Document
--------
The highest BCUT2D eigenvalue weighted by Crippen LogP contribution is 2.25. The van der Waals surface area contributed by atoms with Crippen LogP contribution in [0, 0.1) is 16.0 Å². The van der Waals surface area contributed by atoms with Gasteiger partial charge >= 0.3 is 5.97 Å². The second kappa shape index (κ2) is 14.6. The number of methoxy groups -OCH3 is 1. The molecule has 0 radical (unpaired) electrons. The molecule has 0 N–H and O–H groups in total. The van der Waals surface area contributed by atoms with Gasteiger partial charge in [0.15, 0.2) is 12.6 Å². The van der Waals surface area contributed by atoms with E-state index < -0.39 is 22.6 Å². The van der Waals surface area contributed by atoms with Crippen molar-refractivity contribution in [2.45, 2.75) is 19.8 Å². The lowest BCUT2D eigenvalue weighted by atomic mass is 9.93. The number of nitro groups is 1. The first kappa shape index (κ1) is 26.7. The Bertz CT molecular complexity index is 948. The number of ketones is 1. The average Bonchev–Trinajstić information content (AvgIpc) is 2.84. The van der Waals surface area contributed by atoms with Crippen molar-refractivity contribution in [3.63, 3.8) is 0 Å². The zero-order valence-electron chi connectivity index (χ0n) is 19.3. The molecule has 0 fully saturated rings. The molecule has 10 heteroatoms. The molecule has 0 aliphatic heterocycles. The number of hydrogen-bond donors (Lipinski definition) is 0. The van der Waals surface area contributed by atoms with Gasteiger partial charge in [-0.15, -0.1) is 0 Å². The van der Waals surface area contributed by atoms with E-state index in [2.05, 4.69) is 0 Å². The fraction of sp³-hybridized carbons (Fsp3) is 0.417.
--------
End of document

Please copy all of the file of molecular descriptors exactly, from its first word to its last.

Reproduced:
The highest BCUT2D eigenvalue weighted by Crippen LogP contribution is 2.25. The van der Waals surface area contributed by atoms with Crippen LogP contribution in [0, 0.1) is 16.0 Å². The van der Waals surface area contributed by atoms with Gasteiger partial charge >= 0.3 is 5.97 Å². The second kappa shape index (κ2) is 14.6. The number of methoxy groups -OCH3 is 1. The molecule has 0 radical (unpaired) electrons. The molecule has 0 N–H and O–H groups in total. The van der Waals surface area contributed by atoms with Gasteiger partial charge in [0.15, 0.2) is 12.6 Å². The van der Waals surface area contributed by atoms with E-state index < -0.39 is 22.6 Å². The van der Waals surface area contributed by atoms with Crippen molar-refractivity contribution in [2.45, 2.75) is 19.8 Å². The lowest BCUT2D eigenvalue weighted by atomic mass is 9.93. The number of nitro groups is 1. The first kappa shape index (κ1) is 26.7. The Bertz CT molecular complexity index is 948. The number of ketones is 1. The average Bonchev–Trinajstić information content (AvgIpc) is 2.84. The van der Waals surface area contributed by atoms with Crippen molar-refractivity contribution in [3.63, 3.8) is 0 Å². The zero-order valence-electron chi connectivity index (χ0n) is 19.3. The molecule has 0 fully saturated rings. The molecule has 10 heteroatoms. The molecule has 0 aliphatic heterocycles. The number of hydrogen-bond donors (Lipinski definition) is 0. The van der Waals surface area contributed by atoms with Gasteiger partial charge in [-0.15, -0.1) is 0 Å². The van der Waals surface area contributed by atoms with E-state index in [2.05, 4.69) is 0 Å². The fraction of sp³-hybridized carbons (Fsp3) is 0.417.